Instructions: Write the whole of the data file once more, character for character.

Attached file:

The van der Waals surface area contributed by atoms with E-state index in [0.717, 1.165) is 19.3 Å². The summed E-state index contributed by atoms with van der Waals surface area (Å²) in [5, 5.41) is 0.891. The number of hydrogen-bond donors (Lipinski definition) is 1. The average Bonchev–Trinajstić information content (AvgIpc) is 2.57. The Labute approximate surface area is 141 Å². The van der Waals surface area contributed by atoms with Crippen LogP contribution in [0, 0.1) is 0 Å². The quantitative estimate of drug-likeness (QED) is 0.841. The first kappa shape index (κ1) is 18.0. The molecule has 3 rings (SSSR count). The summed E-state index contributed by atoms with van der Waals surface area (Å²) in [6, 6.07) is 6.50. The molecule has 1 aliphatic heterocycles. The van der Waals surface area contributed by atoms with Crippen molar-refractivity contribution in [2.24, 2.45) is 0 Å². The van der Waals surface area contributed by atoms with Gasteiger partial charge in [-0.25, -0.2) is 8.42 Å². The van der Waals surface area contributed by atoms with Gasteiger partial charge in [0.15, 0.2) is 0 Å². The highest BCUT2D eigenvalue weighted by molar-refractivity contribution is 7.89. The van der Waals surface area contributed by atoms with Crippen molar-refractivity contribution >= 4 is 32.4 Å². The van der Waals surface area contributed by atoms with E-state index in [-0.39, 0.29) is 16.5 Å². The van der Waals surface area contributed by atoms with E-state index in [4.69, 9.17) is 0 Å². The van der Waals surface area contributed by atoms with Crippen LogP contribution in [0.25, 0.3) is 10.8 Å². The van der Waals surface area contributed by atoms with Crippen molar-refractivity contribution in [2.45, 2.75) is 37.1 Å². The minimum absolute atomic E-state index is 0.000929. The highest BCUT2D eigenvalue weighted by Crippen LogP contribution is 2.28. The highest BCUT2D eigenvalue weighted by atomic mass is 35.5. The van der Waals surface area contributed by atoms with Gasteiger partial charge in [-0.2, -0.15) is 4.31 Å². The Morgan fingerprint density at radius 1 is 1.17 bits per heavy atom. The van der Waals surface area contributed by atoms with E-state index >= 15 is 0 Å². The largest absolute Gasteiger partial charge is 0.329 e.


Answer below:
The van der Waals surface area contributed by atoms with E-state index in [0.717, 1.165) is 19.3 Å². The summed E-state index contributed by atoms with van der Waals surface area (Å²) in [5, 5.41) is 0.891. The number of hydrogen-bond donors (Lipinski definition) is 1. The average Bonchev–Trinajstić information content (AvgIpc) is 2.57. The Labute approximate surface area is 141 Å². The van der Waals surface area contributed by atoms with Crippen LogP contribution in [0, 0.1) is 0 Å². The quantitative estimate of drug-likeness (QED) is 0.841. The first kappa shape index (κ1) is 18.0. The molecule has 3 rings (SSSR count). The summed E-state index contributed by atoms with van der Waals surface area (Å²) in [6, 6.07) is 6.50. The molecule has 1 aliphatic heterocycles. The van der Waals surface area contributed by atoms with Crippen molar-refractivity contribution in [2.24, 2.45) is 0 Å². The van der Waals surface area contributed by atoms with Gasteiger partial charge in [-0.25, -0.2) is 8.42 Å². The van der Waals surface area contributed by atoms with Gasteiger partial charge in [0.15, 0.2) is 0 Å². The highest BCUT2D eigenvalue weighted by molar-refractivity contribution is 7.89. The van der Waals surface area contributed by atoms with Crippen molar-refractivity contribution >= 4 is 32.4 Å². The van der Waals surface area contributed by atoms with E-state index in [-0.39, 0.29) is 16.5 Å². The van der Waals surface area contributed by atoms with E-state index in [4.69, 9.17) is 0 Å². The van der Waals surface area contributed by atoms with Crippen LogP contribution in [0.25, 0.3) is 10.8 Å². The van der Waals surface area contributed by atoms with Crippen molar-refractivity contribution in [2.45, 2.75) is 37.1 Å². The minimum absolute atomic E-state index is 0.000929. The highest BCUT2D eigenvalue weighted by Crippen LogP contribution is 2.28. The highest BCUT2D eigenvalue weighted by atomic mass is 35.5. The van der Waals surface area contributed by atoms with Gasteiger partial charge in [-0.2, -0.15) is 4.31 Å². The Morgan fingerprint density at radius 1 is 1.17 bits per heavy atom. The van der Waals surface area contributed by atoms with E-state index >= 15 is 0 Å². The largest absolute Gasteiger partial charge is 0.329 e.